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Putin meets former top Wagner commander Troshev to discuss Ukraine war

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Russian President Vladimir Putin was on Friday shown meeting one of the most senior former commanders of the Wagner mercenary group and discussing how best to use “volunteer units” in the Ukraine war.

The meeting underscored the Kremlin’s attempt to show that the state had now gained control over the mercenary group after a failed June mutiny by its boss Yevgeny Prigozhin, who was then killed with other senior commanders in a plane crash in August.

Putin was shown on state television meeting at the Kremlin with Andrei Troshev, a former Wagner commander known by his nom de guerre “Sedoi” – or “grey hair”.

The Kremlin said the meeting took place late on Thursday. Deputy Defence Minister Yunus-Bek Yevkurov, who has travelled over recent months to several countries where Wagner mercenaries have worked, was also present, sitting closest to Putin.

Addressing Troshev, Putin said that they had spoken about how “volunteer units that can perform various combat tasks, above all, of course, in the zone of the special military operation.”

“You yourself have been fighting in such a unit for more than a year,” Putin said. “You know what it is, how it is done, you know about the issues that need to be resolved in advance so that the combat work goes in the best and most successful way.”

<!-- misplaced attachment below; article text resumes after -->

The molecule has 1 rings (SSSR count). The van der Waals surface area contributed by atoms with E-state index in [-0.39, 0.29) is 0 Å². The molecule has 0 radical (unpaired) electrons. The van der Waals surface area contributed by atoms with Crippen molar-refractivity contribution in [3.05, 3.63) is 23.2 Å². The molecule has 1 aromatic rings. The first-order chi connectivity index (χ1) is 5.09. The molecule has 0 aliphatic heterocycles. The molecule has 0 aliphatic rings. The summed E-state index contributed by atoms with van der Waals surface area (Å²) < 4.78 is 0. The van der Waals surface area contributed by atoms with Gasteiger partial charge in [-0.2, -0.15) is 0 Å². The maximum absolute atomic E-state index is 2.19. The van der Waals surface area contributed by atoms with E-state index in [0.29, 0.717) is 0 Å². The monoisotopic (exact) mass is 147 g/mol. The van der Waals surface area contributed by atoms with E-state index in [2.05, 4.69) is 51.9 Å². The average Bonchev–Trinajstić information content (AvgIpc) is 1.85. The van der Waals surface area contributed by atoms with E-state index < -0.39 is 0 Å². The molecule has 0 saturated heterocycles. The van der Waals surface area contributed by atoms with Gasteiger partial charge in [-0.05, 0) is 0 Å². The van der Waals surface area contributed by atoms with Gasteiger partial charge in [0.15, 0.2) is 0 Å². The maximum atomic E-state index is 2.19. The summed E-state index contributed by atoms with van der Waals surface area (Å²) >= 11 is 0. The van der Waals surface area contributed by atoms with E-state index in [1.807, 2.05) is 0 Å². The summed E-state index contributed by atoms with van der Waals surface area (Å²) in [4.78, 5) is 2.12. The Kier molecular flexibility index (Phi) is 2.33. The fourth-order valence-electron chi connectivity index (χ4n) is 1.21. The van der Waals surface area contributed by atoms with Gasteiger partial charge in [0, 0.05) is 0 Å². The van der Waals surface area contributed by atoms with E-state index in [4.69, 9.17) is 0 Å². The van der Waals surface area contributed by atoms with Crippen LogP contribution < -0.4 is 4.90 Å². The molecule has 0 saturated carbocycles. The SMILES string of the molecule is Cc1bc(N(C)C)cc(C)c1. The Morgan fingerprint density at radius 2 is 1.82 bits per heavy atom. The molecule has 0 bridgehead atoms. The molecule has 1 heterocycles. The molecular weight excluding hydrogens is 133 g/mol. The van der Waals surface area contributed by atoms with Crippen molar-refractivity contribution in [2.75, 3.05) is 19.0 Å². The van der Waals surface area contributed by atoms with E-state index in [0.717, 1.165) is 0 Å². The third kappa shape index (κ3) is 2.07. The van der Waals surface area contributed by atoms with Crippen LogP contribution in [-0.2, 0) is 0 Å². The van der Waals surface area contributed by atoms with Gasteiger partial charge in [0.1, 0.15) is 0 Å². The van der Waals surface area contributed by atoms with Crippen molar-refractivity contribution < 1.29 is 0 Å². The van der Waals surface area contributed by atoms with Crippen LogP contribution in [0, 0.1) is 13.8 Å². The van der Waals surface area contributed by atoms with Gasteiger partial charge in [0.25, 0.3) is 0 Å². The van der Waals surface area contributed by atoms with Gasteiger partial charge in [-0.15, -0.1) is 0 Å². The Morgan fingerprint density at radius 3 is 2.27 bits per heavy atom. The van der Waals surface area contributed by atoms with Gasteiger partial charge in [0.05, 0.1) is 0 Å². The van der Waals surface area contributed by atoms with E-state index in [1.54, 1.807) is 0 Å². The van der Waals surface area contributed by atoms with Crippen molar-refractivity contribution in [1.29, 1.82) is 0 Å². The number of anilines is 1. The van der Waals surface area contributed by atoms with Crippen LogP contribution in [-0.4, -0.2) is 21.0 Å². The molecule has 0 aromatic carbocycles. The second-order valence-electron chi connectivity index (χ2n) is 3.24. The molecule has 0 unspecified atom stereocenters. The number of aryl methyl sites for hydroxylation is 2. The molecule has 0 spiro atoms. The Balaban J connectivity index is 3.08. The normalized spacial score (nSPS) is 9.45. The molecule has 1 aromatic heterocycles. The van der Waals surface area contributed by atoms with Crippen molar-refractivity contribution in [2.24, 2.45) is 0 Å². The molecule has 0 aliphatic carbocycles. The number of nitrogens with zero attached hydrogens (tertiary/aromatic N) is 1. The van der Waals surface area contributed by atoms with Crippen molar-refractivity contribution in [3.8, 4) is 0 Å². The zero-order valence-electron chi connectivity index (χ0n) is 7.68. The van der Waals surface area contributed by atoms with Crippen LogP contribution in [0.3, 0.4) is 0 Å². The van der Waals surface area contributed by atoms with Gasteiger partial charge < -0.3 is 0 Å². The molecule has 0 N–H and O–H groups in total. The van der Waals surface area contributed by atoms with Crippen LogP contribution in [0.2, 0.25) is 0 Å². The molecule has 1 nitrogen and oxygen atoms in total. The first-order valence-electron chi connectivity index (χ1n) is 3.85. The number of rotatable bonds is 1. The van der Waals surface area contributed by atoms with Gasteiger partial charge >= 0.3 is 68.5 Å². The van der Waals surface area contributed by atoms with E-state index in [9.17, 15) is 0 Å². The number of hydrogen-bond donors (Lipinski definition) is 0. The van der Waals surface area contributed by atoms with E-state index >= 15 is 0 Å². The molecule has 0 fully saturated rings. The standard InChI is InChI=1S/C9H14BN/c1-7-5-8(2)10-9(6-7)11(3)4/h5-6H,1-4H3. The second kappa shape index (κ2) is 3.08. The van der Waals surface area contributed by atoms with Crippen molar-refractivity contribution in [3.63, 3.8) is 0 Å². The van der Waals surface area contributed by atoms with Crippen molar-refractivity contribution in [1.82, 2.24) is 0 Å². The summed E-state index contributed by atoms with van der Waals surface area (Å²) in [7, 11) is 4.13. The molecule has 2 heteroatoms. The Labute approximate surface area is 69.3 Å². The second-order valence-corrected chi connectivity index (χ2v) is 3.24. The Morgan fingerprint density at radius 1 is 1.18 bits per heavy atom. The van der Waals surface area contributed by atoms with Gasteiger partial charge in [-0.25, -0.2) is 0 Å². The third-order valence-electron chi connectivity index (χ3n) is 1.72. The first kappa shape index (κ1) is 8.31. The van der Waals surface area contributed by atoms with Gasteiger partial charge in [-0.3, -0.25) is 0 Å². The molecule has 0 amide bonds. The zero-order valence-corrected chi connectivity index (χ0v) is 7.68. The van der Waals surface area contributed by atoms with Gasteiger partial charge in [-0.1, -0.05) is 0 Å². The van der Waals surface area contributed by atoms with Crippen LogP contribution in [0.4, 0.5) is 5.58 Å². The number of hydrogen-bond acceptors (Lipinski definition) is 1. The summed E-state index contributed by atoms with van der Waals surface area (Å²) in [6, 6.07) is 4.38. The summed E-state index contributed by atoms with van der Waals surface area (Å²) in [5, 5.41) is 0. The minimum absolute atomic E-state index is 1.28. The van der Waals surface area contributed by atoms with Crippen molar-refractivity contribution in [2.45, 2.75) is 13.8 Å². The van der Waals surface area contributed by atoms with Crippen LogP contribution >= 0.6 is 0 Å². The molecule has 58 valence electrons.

Putin also said he wanted to speak about social support for those involved in the fighting.

Troshev was shown listening to Putin, leaning forward and nodding, pencil in hand. His remarks were not shown.

Kremlin spokesman Dmitry Peskov told the RIA news agency that Troshev now worked at the defence ministry.

The fate of Wagner has been unclear since Prigozhin’s failed June 23 mutiny and his death on August 23, after which Putin ordered Wagner fighters to sign an oath of allegiance to the Russian state, which Prigozhin and many of his men had opposed.

Russia’s Kommersant newspaper has reported that just days after the Wagner mutiny Putin had suggested that Troshev take over from Prigozhin.

The Putin meeting in the Kremlin appears to indicate that what remains of Wagner will now be overseen by Troshev and Yevkurov.

Wagner, which once had tens of thousands of men, became best known for its May capture of the Ukrainian city of Bakhmut in the bloodiest battle of the war. After Bakhmut’s fall, Wagner units withdrew from Ukraine.

Some of the Wagner fighters have signed up for service with the formal Russian army while many others have moved into different private military companies (PMCs), Russian sources have told Reuters.

British military intelligence said that up to hundreds of fighters formerly associated with Wagner have likely started to redeploy to Ukraine as part of a variety of different units.

“The exact status of the redeploying personnel is unclear, but it is likely individuals have transferred to parts of the official Russian Ministry of Defence forces and other PMCs,” British military intelligence said.

Troshev, a decorated veteran of Russia’s wars in Afghanistan and Chechnya and a former commander in the SOBR interior ministry rapid reaction force, is from St Petersburg, Putin’s home town, and has been pictured with the president.

He was awarded Russia’s highest medal, Hero of Russia, in 2016 for the storming of Palmyra in Syria against Islamic State militants.

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